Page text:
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The Triple Crown: An Account of the Papal Conclaves

by Valérie Pirie

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 Calixtus III  Pius II  Paul II  Sixtus IV  Innocent VIII  Alexander VI




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BESIDE the political pawns of the rival Italian States, two formidable candidates were on the ranks at the conclave which assembled at the death of Calixtus III. They were Sylvius Piccolomini and Guillaume d'Estouteville, Cardinal of Rouen. The first had played an important part at the Council of Bâle, where he had most eloquently upheld the supremacy of the council over the pope. He stood out among his colleagues as the foremost personality. He was widely travelled, cultivated, clever, resourceful, had a vast experience of the world and was flexible and deadly as well-tempered steel.

Pope Pius II
From a print in the British Museum
The Cardinal of Rouen, his rival, had none of these qualities and knew it. So he did not waste his time or his energies on an unequal struggle of wits, but put all his trust in the cupidity of his colleagues. To the Cardinal of Avignon he promised his Roman palace and the coveted post of Chancellor. To Bessarion and the other Greeks he paid large sums of money.With the Italian cardinals he made various bargains which were all committed to writing and discussed and settled near the latrines, which spot offered the only semblance of privacy or seclusion to be found within the precincts of the conclave. But even that malodorous sanctuary was evidently not proof against the prying eyes of the conclavists, for Piccolomini got wind of the transactions just as everything seemed most satisfactorily settled, and turned the tables by a daring and masterly stroke. As the cardinals assembled in the morning to hear Mass and proceed to the scrutiny which would certainly have made Rouen Pope, they found Piccolomini standing across the threshold of the chapel, barring the entrance. With stirring eloquence he adjured them not to elect a French pope. He drew a vivid picture of the Holy See transferred once more to Avignon; of Rome deserted, of the trials and expenditure incurred by the cardinals perpetually on the roads and in perpetual danger. He hinted delicately at the bargains that had been concluded but might so easily be repudiated; and when he considered his audience sufficiently [p. 20] impressed by his persuasive fluency he led the way into the chapel confident of success. As soon as Mass was over the scrutiny took place and the chalice containing the votes was deposited before the scrutators. As chance would have it, both Rouen and his supporter Colonna were scrutators that day. Colonna examined each paper and handed it to Rouen, who read it aloud. Every cardinal bending anxiously over his list of candidates marked the number of votes each one obtained. Then Rouen announced the total results, giving Piccolomini eight votes only. Immediately there was a hubbub—Piccolomini leaping to his feet accused the scrutators of dishonesty; he appealed to the Sacred College to witness that he had been robbed of a vote. The Cardinal Doyen thereupon called for a second tally, and Rouen, half fainting and speechless with emotion, did not even attempt a protest. Piccolomini's name registered nine votes, and his partisans, wishing to follow up this advantage, suggested the "accessus", which consists of a second ballot, the first votes being transferable orally to another candidate.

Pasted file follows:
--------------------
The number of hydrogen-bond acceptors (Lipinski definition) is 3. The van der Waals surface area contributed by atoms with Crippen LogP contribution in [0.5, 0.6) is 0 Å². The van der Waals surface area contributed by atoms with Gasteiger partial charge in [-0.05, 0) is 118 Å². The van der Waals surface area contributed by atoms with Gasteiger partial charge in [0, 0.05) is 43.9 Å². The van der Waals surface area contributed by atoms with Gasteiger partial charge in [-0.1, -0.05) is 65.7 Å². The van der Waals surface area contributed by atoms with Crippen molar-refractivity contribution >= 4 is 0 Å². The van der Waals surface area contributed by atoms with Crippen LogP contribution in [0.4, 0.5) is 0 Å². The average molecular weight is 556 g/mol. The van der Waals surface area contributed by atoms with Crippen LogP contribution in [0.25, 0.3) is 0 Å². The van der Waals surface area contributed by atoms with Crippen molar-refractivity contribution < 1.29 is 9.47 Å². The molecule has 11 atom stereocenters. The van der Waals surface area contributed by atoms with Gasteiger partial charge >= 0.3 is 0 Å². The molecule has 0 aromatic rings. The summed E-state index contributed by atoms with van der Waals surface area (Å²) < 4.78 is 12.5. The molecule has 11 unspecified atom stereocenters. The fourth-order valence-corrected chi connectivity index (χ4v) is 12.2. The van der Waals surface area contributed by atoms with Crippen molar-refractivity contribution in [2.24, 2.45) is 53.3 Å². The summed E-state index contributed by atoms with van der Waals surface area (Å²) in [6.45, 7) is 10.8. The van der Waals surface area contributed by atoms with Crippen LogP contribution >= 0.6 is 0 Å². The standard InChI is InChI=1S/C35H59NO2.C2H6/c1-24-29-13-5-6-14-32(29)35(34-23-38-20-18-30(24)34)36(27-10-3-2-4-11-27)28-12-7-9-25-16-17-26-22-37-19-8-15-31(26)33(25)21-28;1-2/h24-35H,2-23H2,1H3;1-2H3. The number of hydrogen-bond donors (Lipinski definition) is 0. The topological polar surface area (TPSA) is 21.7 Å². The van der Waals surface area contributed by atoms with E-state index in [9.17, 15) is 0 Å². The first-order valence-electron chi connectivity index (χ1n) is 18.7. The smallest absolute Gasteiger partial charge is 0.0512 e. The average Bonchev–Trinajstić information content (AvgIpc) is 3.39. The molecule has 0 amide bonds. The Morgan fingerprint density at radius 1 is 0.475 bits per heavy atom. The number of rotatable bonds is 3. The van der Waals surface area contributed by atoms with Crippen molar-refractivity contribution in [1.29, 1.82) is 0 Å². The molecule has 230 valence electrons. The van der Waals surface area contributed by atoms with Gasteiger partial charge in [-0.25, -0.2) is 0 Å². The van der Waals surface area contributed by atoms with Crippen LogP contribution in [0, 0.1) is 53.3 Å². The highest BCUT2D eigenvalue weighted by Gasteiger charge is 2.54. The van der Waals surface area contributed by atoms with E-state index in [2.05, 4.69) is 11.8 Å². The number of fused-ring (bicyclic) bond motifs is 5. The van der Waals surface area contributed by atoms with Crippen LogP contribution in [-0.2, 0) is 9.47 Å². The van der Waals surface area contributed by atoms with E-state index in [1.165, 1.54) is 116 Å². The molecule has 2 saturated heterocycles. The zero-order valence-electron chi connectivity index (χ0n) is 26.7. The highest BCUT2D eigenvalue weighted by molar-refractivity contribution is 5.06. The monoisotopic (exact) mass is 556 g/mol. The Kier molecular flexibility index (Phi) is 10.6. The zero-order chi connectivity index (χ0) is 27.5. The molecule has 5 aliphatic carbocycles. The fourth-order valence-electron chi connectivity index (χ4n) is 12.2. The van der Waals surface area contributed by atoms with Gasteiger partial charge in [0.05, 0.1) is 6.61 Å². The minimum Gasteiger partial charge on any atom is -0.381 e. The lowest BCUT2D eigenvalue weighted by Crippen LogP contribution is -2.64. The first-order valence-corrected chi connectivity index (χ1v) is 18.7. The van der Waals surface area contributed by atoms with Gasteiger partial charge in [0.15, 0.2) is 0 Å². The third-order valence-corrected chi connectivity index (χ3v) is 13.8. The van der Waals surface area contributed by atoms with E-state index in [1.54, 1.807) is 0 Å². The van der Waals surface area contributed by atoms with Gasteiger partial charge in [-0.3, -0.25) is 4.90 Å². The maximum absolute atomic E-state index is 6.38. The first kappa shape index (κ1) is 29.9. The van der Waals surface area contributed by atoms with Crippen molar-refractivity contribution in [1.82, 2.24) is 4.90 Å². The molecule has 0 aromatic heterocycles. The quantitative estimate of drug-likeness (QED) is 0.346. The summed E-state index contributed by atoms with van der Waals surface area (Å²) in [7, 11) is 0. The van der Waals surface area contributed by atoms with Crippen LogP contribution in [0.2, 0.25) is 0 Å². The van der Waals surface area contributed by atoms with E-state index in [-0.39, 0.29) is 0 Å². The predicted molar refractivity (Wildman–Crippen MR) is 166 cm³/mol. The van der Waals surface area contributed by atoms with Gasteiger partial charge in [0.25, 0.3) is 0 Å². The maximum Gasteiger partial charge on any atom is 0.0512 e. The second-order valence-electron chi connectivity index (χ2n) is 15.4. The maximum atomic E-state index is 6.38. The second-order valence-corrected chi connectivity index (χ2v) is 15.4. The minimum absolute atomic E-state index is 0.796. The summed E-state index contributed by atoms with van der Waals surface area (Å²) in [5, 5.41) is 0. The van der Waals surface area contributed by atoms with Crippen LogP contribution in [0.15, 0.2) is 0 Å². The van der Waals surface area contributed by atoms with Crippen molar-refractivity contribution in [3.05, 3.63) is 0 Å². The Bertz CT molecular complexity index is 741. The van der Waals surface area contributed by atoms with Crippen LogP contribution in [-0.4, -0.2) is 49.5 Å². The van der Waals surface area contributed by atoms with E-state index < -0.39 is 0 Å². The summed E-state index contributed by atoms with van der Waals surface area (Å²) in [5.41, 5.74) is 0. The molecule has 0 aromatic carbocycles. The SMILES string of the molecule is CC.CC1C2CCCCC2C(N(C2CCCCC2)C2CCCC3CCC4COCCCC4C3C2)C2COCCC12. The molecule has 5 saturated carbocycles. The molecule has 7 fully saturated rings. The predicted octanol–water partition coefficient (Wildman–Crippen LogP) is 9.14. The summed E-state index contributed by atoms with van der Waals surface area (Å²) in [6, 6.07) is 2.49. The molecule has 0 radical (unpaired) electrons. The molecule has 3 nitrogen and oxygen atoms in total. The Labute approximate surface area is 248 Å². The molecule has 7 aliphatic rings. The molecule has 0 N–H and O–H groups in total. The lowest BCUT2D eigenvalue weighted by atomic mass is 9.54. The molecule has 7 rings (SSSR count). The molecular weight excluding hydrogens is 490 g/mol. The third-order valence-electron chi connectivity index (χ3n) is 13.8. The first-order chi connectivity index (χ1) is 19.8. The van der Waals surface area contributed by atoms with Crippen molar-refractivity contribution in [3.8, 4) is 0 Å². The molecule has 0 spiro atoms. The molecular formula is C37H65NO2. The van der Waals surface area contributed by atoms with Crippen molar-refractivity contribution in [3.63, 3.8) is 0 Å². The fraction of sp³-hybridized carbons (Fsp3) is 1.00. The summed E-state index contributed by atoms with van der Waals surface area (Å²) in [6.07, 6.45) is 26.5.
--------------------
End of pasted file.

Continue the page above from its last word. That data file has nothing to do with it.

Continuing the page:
Two cardinals immediately gave Piccolomini their voices; only one more was needed now for him to reach the necessary majority. A couple of Rouen's demoralised supporters hurriedly left the chapel under the only admissible pretext, but Bessarion, the bearded bugbear of the lay cardinals in the last conclave, stood firm by his deserted patron. He had sufficiently deteriorated in the Roman atmosphere of corruption to accept a large bribe from Rouen, but at any rate did not turn traitor. A moment of tense silence and expectancy now ensued. It is said that Piccolomini's gaze travelled slowly round the assembled prelates and came to rest on Colonna with such a power of concentrated authority and promise that he rose like an automaton to obey the unspoken command. But before he could utter a word Rouen and Bessarion had flung themselves upon him in an attempt to silence him by main force. There was a violent scuffle, during which Colonna managed to free himself sufficiently to pronounce the necessary formula. In a moment, the panting, dishevelled cardinals fell apart and were prostrated in adoration. Piccolomini was Pope. Needless to say that Pius II utterly condenmed Cardinal Piccolomini's findings in favour of the supremacy of the council over the pope, and with equal eloquence decreed the supremacy of the pope over the council.

Once having recanted his former indiscretions, Pius II pursued a consistent and virile policy. He was an able man, of dignified bearing, not overburdened with scruples. He suffered martyrdom from the stone but bore pain with the most admirable stoicism, never letting it interfere with his duties. A greater contrast to his successor could scarcely have been found.

 Calixtus III  Pius II  Paul II  Sixtus IV  Innocent VIII  Alexander VI

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